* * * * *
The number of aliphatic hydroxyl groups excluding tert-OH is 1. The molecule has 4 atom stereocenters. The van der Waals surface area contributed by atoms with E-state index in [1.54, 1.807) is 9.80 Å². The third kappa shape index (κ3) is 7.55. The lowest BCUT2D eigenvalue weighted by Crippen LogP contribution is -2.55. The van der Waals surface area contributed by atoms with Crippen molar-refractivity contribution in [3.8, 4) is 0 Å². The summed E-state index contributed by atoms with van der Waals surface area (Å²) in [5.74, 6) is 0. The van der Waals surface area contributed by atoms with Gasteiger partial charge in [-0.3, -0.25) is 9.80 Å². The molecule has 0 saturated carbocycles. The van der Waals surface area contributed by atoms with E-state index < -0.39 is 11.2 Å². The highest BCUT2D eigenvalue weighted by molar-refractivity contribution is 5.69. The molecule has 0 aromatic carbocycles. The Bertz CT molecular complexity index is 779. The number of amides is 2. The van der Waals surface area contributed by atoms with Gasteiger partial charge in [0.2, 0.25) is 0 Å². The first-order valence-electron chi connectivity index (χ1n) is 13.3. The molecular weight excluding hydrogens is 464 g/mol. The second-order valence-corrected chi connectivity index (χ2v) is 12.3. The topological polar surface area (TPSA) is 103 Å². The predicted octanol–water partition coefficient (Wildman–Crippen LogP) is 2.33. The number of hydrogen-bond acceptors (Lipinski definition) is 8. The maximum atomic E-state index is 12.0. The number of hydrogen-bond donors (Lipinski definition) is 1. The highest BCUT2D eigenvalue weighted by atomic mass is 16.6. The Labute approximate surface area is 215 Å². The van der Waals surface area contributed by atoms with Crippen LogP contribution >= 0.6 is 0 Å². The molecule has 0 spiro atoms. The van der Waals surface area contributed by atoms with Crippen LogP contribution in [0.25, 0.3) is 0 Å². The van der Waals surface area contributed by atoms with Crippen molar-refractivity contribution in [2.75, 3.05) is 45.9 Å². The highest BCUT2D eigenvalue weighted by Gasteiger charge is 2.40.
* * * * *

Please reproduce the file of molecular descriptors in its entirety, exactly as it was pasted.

The number of aliphatic hydroxyl groups excluding tert-OH is 1. The molecule has 4 atom stereocenters. The van der Waals surface area contributed by atoms with E-state index in [1.54, 1.807) is 9.80 Å². The third kappa shape index (κ3) is 7.55. The lowest BCUT2D eigenvalue weighted by Crippen LogP contribution is -2.55. The van der Waals surface area contributed by atoms with Crippen molar-refractivity contribution in [3.8, 4) is 0 Å². The summed E-state index contributed by atoms with van der Waals surface area (Å²) in [5.74, 6) is 0. The van der Waals surface area contributed by atoms with Gasteiger partial charge in [-0.3, -0.25) is 9.80 Å². The molecule has 0 saturated carbocycles. The van der Waals surface area contributed by atoms with E-state index < -0.39 is 11.2 Å². The highest BCUT2D eigenvalue weighted by molar-refractivity contribution is 5.69. The molecule has 0 aromatic carbocycles. The Bertz CT molecular complexity index is 779. The number of amides is 2. The van der Waals surface area contributed by atoms with Gasteiger partial charge in [0.2, 0.25) is 0 Å². The first-order valence-electron chi connectivity index (χ1n) is 13.3. The molecular weight excluding hydrogens is 464 g/mol. The second-order valence-corrected chi connectivity index (χ2v) is 12.3. The topological polar surface area (TPSA) is 103 Å². The predicted octanol–water partition coefficient (Wildman–Crippen LogP) is 2.33. The number of hydrogen-bond acceptors (Lipinski definition) is 8. The maximum atomic E-state index is 12.0. The number of hydrogen-bond donors (Lipinski definition) is 1. The highest BCUT2D eigenvalue weighted by atomic mass is 16.6. The Labute approximate surface area is 215 Å². The van der Waals surface area contributed by atoms with Crippen LogP contribution >= 0.6 is 0 Å². The molecule has 0 spiro atoms. The van der Waals surface area contributed by atoms with Crippen LogP contribution in [0.25, 0.3) is 0 Å². The van der Waals surface area contributed by atoms with Crippen molar-refractivity contribution in [2.75, 3.05) is 45.9 Å². The highest BCUT2D eigenvalue weighted by Gasteiger charge is 2.40.